Friday, July 31, 2015

Hard truths about entrepreneurship !

A careful reader of my books will realise that I get very self-conscious when writing about entrepreneurship and starting businesses. The reason is obvious - since I do not have start-up experience, I feel unqualified to advice business people.

My confidence has grown of late. I dare say that if I every publish a fourth book, I should be able to speak quite authoritatively about running businesses.  Law school has made be used to the idea of reading research journals and my previous engineering and finance studies has always allowed me to be very comfortable dealing with statistics. 

I want to follow up with my previous article on entrepreneurship to dispel a lot of folk wisdom which was thrown my way when the last article on entrepreneurship was published. My materials are drawn from a working paper from the National Bureau of Economic Research by Ross Levine and Yona Rubinstein entitled Smart and Illicit : Who becomes an Entrepreneur and do they earn more ?

Here are some bitter truths :

a) Before we even start, what kind of entrepreneurship are we really talking about ?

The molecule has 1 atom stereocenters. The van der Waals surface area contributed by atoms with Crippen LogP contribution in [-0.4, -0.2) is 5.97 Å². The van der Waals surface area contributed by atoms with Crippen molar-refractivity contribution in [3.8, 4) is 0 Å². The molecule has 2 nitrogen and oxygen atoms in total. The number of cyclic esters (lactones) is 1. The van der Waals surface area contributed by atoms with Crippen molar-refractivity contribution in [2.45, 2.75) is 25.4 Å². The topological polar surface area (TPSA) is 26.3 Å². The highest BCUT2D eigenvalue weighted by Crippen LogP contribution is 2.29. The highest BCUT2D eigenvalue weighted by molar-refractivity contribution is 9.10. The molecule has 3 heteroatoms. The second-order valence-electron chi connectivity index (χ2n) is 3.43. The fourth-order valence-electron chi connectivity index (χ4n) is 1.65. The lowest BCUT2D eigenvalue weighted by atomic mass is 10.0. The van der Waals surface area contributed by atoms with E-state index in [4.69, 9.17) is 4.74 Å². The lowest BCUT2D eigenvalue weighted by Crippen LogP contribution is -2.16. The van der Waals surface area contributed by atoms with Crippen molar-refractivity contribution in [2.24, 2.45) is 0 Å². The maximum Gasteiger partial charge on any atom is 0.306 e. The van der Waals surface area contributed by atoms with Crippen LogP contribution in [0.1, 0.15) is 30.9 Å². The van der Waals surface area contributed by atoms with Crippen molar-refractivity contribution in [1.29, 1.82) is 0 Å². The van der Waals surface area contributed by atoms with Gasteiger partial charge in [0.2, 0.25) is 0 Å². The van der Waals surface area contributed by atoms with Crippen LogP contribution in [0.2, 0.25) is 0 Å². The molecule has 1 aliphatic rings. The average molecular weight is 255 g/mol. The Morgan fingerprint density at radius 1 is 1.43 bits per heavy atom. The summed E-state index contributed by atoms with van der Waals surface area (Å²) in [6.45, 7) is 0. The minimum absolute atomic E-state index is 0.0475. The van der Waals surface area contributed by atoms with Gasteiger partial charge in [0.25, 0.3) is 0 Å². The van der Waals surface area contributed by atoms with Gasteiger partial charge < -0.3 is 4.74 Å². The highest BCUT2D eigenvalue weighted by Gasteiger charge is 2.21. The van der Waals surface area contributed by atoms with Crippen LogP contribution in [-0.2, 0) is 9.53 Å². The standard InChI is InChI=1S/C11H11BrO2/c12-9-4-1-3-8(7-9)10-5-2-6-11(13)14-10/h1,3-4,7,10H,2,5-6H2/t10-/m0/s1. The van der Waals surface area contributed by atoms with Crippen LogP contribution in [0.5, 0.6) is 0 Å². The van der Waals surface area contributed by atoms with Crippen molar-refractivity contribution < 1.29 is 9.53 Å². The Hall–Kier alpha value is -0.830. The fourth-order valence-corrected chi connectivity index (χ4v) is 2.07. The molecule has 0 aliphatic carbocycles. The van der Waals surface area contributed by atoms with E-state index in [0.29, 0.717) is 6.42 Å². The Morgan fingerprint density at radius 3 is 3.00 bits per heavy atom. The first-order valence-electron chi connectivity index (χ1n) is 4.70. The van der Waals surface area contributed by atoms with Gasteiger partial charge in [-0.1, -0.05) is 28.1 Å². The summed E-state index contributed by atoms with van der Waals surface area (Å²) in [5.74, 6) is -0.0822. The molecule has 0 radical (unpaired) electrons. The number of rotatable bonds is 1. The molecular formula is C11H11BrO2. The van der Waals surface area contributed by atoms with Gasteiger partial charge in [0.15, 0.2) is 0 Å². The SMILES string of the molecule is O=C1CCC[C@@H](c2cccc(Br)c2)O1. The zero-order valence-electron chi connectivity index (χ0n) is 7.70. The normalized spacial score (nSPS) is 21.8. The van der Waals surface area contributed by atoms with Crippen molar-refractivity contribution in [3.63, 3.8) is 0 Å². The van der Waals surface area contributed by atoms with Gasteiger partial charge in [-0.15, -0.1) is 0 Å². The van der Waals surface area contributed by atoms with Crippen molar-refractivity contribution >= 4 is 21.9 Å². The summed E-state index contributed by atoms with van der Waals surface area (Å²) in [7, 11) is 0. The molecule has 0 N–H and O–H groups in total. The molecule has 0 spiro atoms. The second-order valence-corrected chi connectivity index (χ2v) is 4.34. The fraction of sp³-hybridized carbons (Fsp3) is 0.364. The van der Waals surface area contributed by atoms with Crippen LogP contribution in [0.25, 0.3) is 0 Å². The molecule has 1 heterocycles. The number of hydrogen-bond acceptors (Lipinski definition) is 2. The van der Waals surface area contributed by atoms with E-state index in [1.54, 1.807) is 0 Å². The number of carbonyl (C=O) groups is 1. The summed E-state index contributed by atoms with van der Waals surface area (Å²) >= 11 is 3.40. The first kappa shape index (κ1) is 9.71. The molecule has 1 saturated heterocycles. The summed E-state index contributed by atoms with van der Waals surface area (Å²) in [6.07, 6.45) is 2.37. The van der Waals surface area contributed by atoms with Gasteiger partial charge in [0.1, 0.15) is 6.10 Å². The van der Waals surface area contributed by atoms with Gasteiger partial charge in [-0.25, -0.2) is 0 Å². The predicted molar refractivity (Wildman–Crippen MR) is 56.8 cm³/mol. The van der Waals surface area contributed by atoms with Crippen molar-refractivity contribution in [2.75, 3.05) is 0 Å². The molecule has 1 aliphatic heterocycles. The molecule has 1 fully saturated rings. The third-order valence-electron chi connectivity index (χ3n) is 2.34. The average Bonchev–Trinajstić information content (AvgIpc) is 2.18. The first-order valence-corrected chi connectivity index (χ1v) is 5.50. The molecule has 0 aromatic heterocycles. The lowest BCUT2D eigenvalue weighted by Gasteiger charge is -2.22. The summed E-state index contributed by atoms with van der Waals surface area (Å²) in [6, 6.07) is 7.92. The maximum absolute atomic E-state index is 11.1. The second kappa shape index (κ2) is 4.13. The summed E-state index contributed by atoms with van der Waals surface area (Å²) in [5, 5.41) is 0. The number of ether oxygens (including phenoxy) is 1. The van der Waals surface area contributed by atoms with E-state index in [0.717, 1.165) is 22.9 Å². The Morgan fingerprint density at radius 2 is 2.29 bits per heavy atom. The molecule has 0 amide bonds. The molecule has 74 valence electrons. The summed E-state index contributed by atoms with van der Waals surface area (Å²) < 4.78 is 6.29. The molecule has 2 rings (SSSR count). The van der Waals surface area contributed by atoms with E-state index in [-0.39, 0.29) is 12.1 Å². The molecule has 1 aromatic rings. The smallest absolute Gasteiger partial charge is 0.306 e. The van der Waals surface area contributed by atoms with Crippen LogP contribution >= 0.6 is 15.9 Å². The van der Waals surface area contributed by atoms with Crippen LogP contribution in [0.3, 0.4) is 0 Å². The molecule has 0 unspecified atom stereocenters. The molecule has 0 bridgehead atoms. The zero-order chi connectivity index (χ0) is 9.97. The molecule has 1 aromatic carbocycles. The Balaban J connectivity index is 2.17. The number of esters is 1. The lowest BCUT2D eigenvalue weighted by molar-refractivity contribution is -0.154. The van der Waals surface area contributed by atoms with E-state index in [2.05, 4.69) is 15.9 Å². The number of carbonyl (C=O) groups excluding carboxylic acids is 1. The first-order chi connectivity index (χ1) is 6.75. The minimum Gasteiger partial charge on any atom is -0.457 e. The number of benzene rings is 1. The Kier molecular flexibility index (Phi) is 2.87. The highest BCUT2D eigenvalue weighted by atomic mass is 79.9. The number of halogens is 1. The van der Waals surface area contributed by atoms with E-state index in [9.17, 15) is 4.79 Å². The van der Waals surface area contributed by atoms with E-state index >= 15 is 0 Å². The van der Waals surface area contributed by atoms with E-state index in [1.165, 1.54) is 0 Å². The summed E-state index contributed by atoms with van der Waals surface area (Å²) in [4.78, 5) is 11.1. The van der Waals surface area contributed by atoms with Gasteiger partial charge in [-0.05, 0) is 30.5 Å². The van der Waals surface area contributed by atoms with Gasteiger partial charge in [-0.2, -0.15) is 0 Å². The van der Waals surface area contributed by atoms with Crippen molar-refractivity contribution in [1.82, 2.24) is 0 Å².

There are actually two kinds of entrepreneurs. Entrepreneurs who incorporate private limited companies and limited liability partnerships (LLPs)  are very different from entrepreneurs who run sole proprietorships and partnerships. Let's call the former type A and the latter, type B entrepreneurs.

Type A and type B entrepreneurs have very different income characteristics and tap into different skills when conducting every day businesses so they should not be discussed the same way. 

The government is clearly trying to get more young  people to become type A entrepreneurs because only type A's were found to be Schumpeterian in character - they can disrupt and overturn economies, make millions for investors and can potentially create thousands of jobs in the future.

b) Type A entrepreneurs have strong analytical and knowledge-based skills.

The kind of entrepreneurs behind the Facebooks and Googles are generally geeks who also can lead. They are streetwise intellectuals, not the Boh Tak Cheks that the obsolete baby boomer uncles admire. 

Type A entrepreneur's primary skill set involved non-routine analytical skills and non-routine direction, control and planning skills. While these skills are non-routine, they require a certain amount of book smarts and can be cultivated in a strong liberal arts program - being street-wise is important but no longer enough. A higher-order intelligence is required such that a person who drops of of secondary school is unlikely to have (but a Harvard dropout would).  

Type B entrepreneurs mainly employ non-routine manual work in their daily lives. The ability to hack and rig equipment, make minor repairs and drive trucks is more important for Type B businesses.

c) Type A entrepreneurs are way ahead of Type B when it comes to financial remuneration.

Do not read further if you have a weak heart.